Source: Why Coverage of Indigenous Issues Is So Lousy | FAIR

“We’ve never had justice”: How the Supreme Court rigged land deals against native people

The boundary lines for multiple land treaties with native tribes cross the state of Michigan.

That was the official legal ruling for the United States government: that native people did not actually own the land they’d lived on for thousands of years.

Part One Listen

By Dustin Dwyer • Part Two

The boundary lines for multiple land treaties cross the state of Michigan. The boundary lines for multiple land treaties with native tribes cross the state of Michigan.

It was 1823. The land of Michigan wasn’t yet a state. The indigenous people far outnumbered the white settlers. The Erie Canal hadn’t opened. The flood of European immigrants was yet to arrive.

But the groundwork for their arrival was set in 1823 by the U.S. Supreme Court in a case about property rights. The case: Johnson v. M’Intosh.

On the fourth floor of the Michigan State University law school building, on a windowsill that overlooks the campus, Wenona Singel (top photo) keeps her family photos. Singel is a law professor here, and associate director of MSU’s Indigenous Law & Policy Center.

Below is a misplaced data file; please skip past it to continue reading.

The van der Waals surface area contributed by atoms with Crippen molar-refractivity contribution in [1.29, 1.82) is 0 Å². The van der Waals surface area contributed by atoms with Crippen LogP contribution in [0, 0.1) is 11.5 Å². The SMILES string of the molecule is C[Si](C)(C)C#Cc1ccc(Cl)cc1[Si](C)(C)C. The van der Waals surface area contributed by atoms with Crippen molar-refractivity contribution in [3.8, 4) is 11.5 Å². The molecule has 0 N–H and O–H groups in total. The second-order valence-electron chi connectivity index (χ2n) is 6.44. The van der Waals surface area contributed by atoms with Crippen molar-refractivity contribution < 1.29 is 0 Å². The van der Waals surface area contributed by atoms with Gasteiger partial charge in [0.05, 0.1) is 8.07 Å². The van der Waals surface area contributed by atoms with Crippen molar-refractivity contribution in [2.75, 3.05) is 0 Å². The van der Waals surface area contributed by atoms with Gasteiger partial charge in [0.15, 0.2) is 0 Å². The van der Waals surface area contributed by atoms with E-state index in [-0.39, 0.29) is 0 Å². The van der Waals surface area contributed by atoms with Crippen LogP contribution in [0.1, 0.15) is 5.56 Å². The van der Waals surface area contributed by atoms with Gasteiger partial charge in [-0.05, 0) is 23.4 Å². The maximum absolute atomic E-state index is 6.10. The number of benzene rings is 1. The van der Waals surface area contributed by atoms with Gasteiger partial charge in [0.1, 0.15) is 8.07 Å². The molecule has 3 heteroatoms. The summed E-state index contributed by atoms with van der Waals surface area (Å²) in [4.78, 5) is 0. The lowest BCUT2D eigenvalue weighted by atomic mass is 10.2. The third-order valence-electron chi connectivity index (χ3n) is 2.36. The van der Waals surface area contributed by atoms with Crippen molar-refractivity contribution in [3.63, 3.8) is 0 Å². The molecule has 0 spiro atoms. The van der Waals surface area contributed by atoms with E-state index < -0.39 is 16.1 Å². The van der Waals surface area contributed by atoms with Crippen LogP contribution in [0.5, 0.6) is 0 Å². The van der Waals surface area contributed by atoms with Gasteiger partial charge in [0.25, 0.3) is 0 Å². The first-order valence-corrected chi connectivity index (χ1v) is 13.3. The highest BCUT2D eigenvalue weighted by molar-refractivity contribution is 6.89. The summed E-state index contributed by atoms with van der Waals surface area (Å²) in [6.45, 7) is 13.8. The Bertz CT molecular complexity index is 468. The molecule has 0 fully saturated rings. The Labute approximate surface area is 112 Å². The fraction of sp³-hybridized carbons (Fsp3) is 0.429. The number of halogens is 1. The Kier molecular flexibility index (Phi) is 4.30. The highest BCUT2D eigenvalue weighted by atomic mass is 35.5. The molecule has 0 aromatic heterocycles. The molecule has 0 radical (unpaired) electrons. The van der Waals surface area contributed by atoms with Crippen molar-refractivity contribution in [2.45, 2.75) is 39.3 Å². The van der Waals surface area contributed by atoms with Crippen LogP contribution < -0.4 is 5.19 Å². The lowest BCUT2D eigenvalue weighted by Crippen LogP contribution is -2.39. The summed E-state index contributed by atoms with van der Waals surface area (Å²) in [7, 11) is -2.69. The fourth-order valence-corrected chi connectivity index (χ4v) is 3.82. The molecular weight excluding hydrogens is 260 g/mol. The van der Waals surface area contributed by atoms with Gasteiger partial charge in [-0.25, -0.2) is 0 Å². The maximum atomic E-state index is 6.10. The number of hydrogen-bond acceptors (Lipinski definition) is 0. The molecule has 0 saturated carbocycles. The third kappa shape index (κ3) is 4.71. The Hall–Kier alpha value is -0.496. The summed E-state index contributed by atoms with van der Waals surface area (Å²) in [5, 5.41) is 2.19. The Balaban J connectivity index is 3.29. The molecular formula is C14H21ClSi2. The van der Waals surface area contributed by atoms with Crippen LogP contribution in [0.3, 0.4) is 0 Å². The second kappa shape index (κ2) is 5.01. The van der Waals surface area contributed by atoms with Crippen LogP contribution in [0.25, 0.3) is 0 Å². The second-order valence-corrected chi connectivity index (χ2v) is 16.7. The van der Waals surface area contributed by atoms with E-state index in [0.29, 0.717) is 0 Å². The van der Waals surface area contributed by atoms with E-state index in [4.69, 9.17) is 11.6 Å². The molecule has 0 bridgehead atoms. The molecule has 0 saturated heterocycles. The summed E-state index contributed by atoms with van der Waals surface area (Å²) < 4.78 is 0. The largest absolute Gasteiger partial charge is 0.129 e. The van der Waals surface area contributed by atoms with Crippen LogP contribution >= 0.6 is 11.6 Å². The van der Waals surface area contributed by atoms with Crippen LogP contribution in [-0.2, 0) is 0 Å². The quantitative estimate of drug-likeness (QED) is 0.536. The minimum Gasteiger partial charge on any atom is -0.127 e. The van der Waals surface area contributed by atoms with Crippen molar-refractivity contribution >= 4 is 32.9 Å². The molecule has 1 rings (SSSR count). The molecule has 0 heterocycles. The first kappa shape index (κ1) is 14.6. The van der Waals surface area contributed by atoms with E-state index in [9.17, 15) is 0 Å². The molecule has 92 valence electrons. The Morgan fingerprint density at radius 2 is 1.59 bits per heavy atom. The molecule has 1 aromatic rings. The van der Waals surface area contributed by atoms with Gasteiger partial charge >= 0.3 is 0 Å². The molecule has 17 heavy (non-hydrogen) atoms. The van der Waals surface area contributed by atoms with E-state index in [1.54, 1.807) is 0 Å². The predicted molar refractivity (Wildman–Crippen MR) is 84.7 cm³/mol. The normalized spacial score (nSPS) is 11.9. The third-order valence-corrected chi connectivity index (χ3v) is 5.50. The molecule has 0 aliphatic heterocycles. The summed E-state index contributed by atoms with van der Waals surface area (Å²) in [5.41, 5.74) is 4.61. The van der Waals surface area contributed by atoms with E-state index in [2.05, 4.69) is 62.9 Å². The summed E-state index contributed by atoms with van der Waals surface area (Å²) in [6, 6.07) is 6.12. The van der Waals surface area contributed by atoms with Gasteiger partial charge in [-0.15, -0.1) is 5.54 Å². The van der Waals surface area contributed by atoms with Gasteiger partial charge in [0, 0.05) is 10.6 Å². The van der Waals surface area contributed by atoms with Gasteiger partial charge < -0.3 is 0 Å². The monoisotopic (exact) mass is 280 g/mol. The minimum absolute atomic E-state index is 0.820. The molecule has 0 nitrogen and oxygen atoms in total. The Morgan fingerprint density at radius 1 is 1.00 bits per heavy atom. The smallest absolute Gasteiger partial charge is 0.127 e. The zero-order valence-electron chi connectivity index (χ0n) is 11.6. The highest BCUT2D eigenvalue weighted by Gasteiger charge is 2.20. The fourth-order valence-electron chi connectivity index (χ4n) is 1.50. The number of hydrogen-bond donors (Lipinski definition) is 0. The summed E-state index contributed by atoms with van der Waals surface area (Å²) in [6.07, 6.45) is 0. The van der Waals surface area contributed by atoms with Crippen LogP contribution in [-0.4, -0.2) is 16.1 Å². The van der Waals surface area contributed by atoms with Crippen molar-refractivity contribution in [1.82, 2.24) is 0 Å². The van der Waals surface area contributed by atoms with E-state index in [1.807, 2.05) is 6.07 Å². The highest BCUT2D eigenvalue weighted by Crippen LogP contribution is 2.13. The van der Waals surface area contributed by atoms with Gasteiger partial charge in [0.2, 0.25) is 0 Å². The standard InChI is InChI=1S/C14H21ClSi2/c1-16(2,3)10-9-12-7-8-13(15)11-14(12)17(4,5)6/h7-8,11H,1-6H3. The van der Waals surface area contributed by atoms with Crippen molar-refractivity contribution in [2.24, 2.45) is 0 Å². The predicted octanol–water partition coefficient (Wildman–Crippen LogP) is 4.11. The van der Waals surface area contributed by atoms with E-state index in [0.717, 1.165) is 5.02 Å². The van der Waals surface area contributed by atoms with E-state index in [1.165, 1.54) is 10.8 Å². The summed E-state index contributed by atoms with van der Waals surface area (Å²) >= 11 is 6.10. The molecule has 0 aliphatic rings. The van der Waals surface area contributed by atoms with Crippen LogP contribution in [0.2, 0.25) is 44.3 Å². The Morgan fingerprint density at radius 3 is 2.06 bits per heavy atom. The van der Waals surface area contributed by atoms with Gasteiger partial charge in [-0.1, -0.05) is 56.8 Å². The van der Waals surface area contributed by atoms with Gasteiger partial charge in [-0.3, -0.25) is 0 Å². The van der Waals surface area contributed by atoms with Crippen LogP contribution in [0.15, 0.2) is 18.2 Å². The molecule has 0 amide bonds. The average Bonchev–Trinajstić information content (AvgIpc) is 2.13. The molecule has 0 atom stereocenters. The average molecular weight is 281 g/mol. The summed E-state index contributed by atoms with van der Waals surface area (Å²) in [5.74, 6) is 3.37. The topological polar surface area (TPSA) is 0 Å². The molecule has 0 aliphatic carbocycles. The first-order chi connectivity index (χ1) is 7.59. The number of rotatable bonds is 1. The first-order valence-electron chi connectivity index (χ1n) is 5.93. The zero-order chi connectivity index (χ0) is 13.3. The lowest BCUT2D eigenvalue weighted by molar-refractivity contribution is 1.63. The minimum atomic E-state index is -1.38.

Family is the reason she went to law school, she says.

When she was young, she was separated from her sister in what she says was a coerced adoption. It’s a familiar story in many native families.

“And, in my mind, understanding the operation of our legal system and the development of federal Indian law and policy was absolutely critical,” she says.

So when she got older, she went to law school — at Harvard.

All first-year Harvard law students had to take a class on property law. That is where Singel first heard of the landmark case known as Johnson v M’Intosh.

“The original Johnson of the case was actually a former Supreme Court justice, and a wealthy shareholder in the Illinois and Wabash Land Company,” Singel says. “And this land company had speculated in the purchase of Indian lands.”

It purchased those lands directly from the tribes. At that same time, the U.S. federal government was out trying to get land from tribes.  It negotiated treaties with the tribes.  Once the government got the land, it would parcel it out to sell to settlers.

So along comes this settler named M’Intosh. He buys from the government. But the land he buys, well it’s already been bought, by the Illinois and Wabash Land Company.

Remember, that’s the group of wealthy investors that buys directly from the tribes.  And Johnson is a part of that group. So Johnson bought from the tribe.

M’Intosh bought from the U.S. government.

The question before the Supreme Court: Who really owned the land now — Johnson or M’Intosh?